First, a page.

Will the Catholic Church Break in Two?

Remember the Great Schism from your world history class?   No?  Well there were actually two Schisms (pronounced /SIZ em/ by the way) that go by this name. The first one was when the Eastern Orthodox Churches split with the Catholics back in the 11thcentury, but the one I mean was in the 14thcentury.  Here’s what happened:

The cardinals elected a new pope in 1378 but they later regretted it—he had a bad temper and was a bit of a crank.   Most of the cardinals snuck off to a neighboring town and elected a new Pope, but–!  the old one wouldn’t go quietly, so there were now two popes.  All the countries of Europe chose sides, there was anger and fighting and a very unhealthy situation for Catholic Europe for 21 years, so finally some of the Church leaders held a council and elected a reconciliation candidate to take over as pontiff.  The church bells were ringing to celebrate, but that quickly changed to wringing of hands when the other two popes refused to recognize the new guy. Now there were 3 popes! –all calling each other “the antipope”.  Fortunately, 5 years later two of the three decided to resign for the good of the Church, and a brand-new pope was elected. The third antipope who would not resign was excommunicated and the Great Schism was over.

Sound familiar?  Today there is a similar rebellion underway. Over in Italy Archbishop Vigano and a faction of prelates who are fed up with Pope Francis have called on him to resign.  Francis says he won’t dignify it with an answer.  The battle lines are being drawn, and the first pot shots are being fired.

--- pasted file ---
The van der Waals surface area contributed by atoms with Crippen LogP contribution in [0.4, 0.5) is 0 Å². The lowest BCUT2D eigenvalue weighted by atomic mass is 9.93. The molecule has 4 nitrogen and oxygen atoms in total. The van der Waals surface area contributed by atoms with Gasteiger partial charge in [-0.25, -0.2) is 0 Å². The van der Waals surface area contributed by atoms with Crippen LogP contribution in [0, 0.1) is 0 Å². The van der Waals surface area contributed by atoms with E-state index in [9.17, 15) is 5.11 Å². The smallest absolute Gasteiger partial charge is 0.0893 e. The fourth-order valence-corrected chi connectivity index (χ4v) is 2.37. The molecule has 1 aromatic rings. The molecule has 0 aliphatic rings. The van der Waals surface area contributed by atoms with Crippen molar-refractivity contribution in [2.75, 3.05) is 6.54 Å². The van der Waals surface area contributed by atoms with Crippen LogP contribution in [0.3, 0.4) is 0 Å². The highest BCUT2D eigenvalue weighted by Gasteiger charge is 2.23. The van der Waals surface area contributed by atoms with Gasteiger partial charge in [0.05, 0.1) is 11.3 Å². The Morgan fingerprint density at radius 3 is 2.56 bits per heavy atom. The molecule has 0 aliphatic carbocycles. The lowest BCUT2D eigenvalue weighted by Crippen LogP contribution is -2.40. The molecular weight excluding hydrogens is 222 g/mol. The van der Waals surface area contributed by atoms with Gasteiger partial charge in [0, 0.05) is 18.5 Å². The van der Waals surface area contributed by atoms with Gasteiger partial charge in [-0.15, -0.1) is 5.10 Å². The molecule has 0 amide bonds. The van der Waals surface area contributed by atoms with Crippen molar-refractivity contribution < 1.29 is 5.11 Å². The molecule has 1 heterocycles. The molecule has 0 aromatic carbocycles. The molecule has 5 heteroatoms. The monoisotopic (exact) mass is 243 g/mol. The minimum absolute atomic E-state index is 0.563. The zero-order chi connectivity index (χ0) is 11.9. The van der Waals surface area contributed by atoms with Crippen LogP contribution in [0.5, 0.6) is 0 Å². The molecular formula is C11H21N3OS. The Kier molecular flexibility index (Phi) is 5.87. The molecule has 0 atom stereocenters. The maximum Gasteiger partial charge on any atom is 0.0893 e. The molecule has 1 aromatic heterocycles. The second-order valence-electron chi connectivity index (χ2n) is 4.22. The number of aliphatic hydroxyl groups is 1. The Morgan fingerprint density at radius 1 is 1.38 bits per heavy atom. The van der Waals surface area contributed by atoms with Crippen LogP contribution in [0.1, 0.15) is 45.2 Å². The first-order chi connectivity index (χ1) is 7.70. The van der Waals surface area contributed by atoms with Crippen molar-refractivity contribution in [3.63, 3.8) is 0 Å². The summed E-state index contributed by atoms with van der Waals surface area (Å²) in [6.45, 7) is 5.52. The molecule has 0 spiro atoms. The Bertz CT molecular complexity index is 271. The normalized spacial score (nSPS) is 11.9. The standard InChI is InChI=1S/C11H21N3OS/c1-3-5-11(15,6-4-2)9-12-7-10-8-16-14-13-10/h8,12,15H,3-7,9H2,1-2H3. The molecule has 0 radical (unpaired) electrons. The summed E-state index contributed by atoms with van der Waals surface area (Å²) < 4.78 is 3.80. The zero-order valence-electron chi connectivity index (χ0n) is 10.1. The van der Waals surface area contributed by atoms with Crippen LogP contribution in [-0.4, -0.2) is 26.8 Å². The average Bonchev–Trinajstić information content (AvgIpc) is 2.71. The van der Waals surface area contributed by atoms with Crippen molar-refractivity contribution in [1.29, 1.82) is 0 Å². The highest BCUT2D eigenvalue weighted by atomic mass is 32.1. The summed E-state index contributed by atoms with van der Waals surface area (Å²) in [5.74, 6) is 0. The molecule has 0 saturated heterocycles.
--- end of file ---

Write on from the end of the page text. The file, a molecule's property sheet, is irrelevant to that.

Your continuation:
And what is the reason they say Francis should resign? It’s all driven by the priest sex scandals that continue to grow faster than you can say mea maxima culpa.  Vigano et al. claim that Francis knew about allegations of Cardinal Theodore McCarrick’s sexual abuse but despite that made him “his trusted counselor”. Vigano believes that there is a subculture of homosexuality among priests and within the hierarchy of the Church and that Francis is allowing it to flourish.

So there it is. Vigano and the traditionalists see Church teachings as immutable. Homosexuality is evil.  Priests must be celibate.  Why? Because that’s the way it’s been for a long, long time.  The Bible’s words are clear on homosexuality. Not so clear on celibacy, but still it’s canon law.   Others believe it’s time for the Church to change. The Church is hurting. The number of people wanting to become priests is dropping precipitously, churches are losing members and attendance has fallen off in most countries.  Maybe, this group of reformers says, maybe we should let priests marry, or let women become priests.  Celibacy ain’t easy if you’re not St. Paul.

My question is: if you think priests should marry and/or that women should be priests, why not just make it easy on yourself and admit you are on the road to becoming an Episcopalian (Anglican if you’re outside the USA).   They fought that anti-celibacy battle back in the 16thcentury, and women were allowed into the priesthood in the 20th.

Or let’s go even further: If you had to back either Vigano or Francis, who would it be? And why? If you’re on Vigano’s side are you saying that literally every single word of the Bible is God’s word?  Every single decision made by a Pope in the past or by a Church council was correct?  If you’re on Francis’s side and think the Church should lighten up, what’s your authority?  Is it because you trust the Pope because he IS the Pope? or do you sense some feeling in your being that is directing you toward a different understanding of the way the world works than what was handed to you in a catechism in your impressionable years.  If that is the case, you are a humanist, and you are in a position to weigh decisions in an entirely different way than the Catholic Church, or either of the two future Catholic Churches, would dictate.

Advertisements

Leave a Reply

Fill in your details below or click an icon to log in:

WordPress.com Logo

You are commenting using your WordPress.com account. Log Out /  Change )

Google+ photo

You are commenting using your Google+ account. Log Out /  Change )

Twitter picture

You are commenting using your Twitter account. Log Out /  Change )

Facebook photo

You are commenting using your Facebook account. Log Out /  Change )

Connecting to %s